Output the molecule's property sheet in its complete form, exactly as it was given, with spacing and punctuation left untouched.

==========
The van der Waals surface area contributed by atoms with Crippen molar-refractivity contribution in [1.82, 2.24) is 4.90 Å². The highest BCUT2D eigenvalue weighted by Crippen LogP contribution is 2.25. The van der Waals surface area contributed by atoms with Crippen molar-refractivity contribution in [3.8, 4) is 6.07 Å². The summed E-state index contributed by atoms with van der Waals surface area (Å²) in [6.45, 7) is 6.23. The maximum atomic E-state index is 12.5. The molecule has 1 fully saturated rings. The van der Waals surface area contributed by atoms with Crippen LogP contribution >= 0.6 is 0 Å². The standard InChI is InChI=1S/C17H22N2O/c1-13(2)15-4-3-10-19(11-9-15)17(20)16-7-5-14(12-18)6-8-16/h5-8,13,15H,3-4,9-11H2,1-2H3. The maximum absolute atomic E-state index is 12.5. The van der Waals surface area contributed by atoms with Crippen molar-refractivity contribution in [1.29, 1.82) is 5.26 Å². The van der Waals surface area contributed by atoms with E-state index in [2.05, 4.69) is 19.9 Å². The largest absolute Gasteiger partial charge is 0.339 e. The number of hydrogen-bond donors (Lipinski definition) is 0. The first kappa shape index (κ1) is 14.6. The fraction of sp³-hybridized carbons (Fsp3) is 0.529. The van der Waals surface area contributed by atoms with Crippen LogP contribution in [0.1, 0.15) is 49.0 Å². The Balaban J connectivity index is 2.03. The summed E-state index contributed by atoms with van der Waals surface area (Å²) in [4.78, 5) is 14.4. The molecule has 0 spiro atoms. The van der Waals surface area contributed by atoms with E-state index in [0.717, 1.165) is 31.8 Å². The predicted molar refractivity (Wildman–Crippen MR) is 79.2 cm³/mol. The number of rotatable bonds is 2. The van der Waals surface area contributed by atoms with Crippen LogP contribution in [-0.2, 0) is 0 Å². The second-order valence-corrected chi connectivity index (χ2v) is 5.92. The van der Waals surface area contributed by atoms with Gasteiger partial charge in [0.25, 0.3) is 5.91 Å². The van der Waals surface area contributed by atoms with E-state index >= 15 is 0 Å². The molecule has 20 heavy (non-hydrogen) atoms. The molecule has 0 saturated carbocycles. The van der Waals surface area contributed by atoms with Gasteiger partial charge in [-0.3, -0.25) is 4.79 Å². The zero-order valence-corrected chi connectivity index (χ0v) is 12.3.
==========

The van der Waals surface area contributed by atoms with Crippen molar-refractivity contribution in [1.82, 2.24) is 4.90 Å². The highest BCUT2D eigenvalue weighted by Crippen LogP contribution is 2.25. The van der Waals surface area contributed by atoms with Crippen molar-refractivity contribution in [3.8, 4) is 6.07 Å². The summed E-state index contributed by atoms with van der Waals surface area (Å²) in [6.45, 7) is 6.23. The maximum atomic E-state index is 12.5. The molecule has 1 fully saturated rings. The van der Waals surface area contributed by atoms with Crippen LogP contribution >= 0.6 is 0 Å². The standard InChI is InChI=1S/C17H22N2O/c1-13(2)15-4-3-10-19(11-9-15)17(20)16-7-5-14(12-18)6-8-16/h5-8,13,15H,3-4,9-11H2,1-2H3. The maximum absolute atomic E-state index is 12.5. The van der Waals surface area contributed by atoms with Crippen molar-refractivity contribution in [1.29, 1.82) is 5.26 Å². The van der Waals surface area contributed by atoms with E-state index in [2.05, 4.69) is 19.9 Å². The largest absolute Gasteiger partial charge is 0.339 e. The number of hydrogen-bond donors (Lipinski definition) is 0. The first kappa shape index (κ1) is 14.6. The fraction of sp³-hybridized carbons (Fsp3) is 0.529. The van der Waals surface area contributed by atoms with Crippen LogP contribution in [0.1, 0.15) is 49.0 Å². The Balaban J connectivity index is 2.03. The summed E-state index contributed by atoms with van der Waals surface area (Å²) in [4.78, 5) is 14.4. The molecule has 0 spiro atoms. The van der Waals surface area contributed by atoms with E-state index in [0.717, 1.165) is 31.8 Å². The predicted molar refractivity (Wildman–Crippen MR) is 79.2 cm³/mol. The number of rotatable bonds is 2. The van der Waals surface area contributed by atoms with Crippen LogP contribution in [-0.2, 0) is 0 Å². The second-order valence-corrected chi connectivity index (χ2v) is 5.92. The van der Waals surface area contributed by atoms with Gasteiger partial charge in [0.25, 0.3) is 5.91 Å². The van der Waals surface area contributed by atoms with E-state index >= 15 is 0 Å². The molecule has 20 heavy (non-hydrogen) atoms. The molecule has 0 saturated carbocycles. The van der Waals surface area contributed by atoms with Gasteiger partial charge in [-0.3, -0.25) is 4.79 Å². The zero-order valence-corrected chi connectivity index (χ0v) is 12.3.